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Margaret Millar

  • Common sense is a vastly overrated virtue. I myself prefer the spark of genius.

  • ... the emotions at death, as at birth, are instinctive and primitive.

  • The day will probably come when you can tell everything about a person from his dreams except his age and weight.

  • The inexplicable isn't the impossible.

  • While lesser women were subtly subtracting a year here and a year there, Miss Bonner did not hesitate to add ten years when the spirit moved her. After all, if one couldn't retain the privileges of extreme youth one might as well claim those of extreme age. The result was that at the age of sixty-five Miss Bonner was variously credited with seventy to eighty-five years and people agreed that she was remarkably well preserved.

  • Civilization has imposed countless restrictions and conventions on each of us, with the result that the subconscious in the majority of us has become a storage room without a key. We are forced to suppress or forget so many events and ideas and thoughts that those to which we should have access are lost in the welter. However, there are people who seem capable of unlocking this part of their minds and extracting relevant information.

  • ... most conversations are simply monologues delivered in the presence of a witness ...

  • When you're counting alibis and not apples, one plus one equals none.

  • Mr. Goodwin was filled with the profound bitterness found only in an insomniac contemplating a sleeping fellow human.

  • Suspicions grew in Edith's mind like little extra eyes.

  • You have what is known as a lot of character, meaning you can be wrong at the top of your lungs.

  • He could fling words across the room like knives.

  • Money was her drug, and spending it was her method of escaping from her life. The department stores and antique shops and French salons and auction houses, all intoxicated her. Like a drunk who doesn't care what he drinks as long as it contains alcohol, she bought without discrimination, without restraint. Later, when she took her purchases home and unwrapped them, her euphoria would evaporate and she would be left with a hangover.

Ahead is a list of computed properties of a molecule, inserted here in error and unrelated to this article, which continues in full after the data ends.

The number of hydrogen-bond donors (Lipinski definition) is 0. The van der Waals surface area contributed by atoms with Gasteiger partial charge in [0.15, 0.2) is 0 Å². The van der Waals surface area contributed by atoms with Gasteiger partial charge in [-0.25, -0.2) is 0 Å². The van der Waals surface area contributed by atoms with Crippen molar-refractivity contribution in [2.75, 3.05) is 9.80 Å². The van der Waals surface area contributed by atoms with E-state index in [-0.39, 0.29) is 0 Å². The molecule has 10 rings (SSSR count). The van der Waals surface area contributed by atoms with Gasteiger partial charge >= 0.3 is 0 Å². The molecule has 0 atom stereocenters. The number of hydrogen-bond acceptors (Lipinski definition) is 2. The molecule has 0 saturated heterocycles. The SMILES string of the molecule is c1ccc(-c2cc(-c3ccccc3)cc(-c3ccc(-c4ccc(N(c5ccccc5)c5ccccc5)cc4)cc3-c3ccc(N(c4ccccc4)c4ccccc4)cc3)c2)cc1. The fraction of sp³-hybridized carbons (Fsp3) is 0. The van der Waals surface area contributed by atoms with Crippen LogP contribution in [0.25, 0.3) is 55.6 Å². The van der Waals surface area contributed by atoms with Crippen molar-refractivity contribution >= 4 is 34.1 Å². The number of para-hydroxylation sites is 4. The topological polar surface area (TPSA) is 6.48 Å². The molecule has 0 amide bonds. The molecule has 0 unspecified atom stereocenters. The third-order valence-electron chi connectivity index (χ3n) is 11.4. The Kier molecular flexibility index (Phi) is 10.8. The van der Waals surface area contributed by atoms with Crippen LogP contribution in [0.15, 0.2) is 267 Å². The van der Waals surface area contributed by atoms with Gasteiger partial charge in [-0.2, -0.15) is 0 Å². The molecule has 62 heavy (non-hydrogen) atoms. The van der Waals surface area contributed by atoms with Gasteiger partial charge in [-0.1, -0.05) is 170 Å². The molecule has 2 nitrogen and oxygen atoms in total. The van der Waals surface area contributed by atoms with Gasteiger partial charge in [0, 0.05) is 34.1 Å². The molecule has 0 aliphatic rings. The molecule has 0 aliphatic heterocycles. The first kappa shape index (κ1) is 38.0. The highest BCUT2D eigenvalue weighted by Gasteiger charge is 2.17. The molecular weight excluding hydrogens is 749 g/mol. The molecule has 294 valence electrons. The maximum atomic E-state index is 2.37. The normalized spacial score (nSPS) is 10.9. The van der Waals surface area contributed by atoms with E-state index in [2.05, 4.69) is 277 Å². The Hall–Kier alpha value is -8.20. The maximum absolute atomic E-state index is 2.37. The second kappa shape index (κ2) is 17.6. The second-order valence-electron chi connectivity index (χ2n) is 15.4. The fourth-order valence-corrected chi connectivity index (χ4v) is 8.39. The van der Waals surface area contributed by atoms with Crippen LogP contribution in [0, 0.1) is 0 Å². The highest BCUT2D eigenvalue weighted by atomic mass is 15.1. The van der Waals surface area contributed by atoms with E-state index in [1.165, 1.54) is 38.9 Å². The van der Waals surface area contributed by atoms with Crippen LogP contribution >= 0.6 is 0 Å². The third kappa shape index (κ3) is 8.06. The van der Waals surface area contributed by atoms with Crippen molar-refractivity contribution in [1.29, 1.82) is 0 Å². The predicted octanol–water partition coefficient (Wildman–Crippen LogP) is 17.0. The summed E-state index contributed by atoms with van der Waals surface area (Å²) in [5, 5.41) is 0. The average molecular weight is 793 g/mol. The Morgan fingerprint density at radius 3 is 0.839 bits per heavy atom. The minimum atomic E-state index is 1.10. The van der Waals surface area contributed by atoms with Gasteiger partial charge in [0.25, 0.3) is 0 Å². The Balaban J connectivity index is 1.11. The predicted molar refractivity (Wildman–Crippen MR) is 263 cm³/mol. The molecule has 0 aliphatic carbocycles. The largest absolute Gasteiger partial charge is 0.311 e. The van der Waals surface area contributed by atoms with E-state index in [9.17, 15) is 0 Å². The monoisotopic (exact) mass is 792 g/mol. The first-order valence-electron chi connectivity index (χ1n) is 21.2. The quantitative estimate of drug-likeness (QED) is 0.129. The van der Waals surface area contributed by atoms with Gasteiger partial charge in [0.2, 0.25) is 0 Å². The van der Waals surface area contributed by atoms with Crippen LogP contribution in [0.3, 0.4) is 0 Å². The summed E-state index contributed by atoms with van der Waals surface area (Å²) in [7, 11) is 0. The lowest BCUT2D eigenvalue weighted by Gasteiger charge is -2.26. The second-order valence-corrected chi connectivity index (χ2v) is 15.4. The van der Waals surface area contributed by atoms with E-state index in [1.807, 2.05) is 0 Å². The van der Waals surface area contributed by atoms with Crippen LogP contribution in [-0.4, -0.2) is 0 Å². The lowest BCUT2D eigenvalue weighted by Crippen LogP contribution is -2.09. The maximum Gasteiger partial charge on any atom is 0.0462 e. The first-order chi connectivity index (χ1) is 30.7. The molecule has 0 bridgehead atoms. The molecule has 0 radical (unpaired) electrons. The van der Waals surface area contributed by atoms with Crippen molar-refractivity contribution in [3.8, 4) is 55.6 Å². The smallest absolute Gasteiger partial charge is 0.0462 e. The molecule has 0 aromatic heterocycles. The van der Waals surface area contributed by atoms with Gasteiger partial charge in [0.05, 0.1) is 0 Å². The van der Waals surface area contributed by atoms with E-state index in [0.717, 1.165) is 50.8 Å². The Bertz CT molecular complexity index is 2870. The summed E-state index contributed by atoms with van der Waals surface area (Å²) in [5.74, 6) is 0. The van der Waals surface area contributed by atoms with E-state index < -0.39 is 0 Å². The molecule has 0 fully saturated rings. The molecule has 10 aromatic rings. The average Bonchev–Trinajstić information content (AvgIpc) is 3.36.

• The smell of moist earth and lilacs hung in the air like wisps of the past and hints of the future.

  • The sun was shining like a congratulation.

  • For your own good. What a ghastly phrase that was. It covered the most barbarous and inhuman cruelties ever inflicted.

  • No one had ever been able to escape from young Mr. Shoemaker's inexorable politeness.

  • That's what a conscience is made of, scar tissue ... Little strips and pieces of remorse sewn together year by year until they formed a distinctive pattern, a design for living.

  • Miriam's only fault is a habit of pushing the truth out in front of her like a wheelbarrow.

  • Dalloway's face tightened like a fist ...

  • Silence settled on the courtroom like snow.

  • She has the hide of a rhinoceros, as so many people do who confuse sensitivity with egocentricity.

  • Shrews are made, not born.

  • Flattery was such a rare treat to Ethel that she ate it up raw like caviar.

  • ... the smell of lilacs crept poignantly into the room like a remembered spring.

  • Violence is the instinctive response to fear.

  • One drink and she was a drunk. She'd been a drunk for thirty years and didn't find it out until then.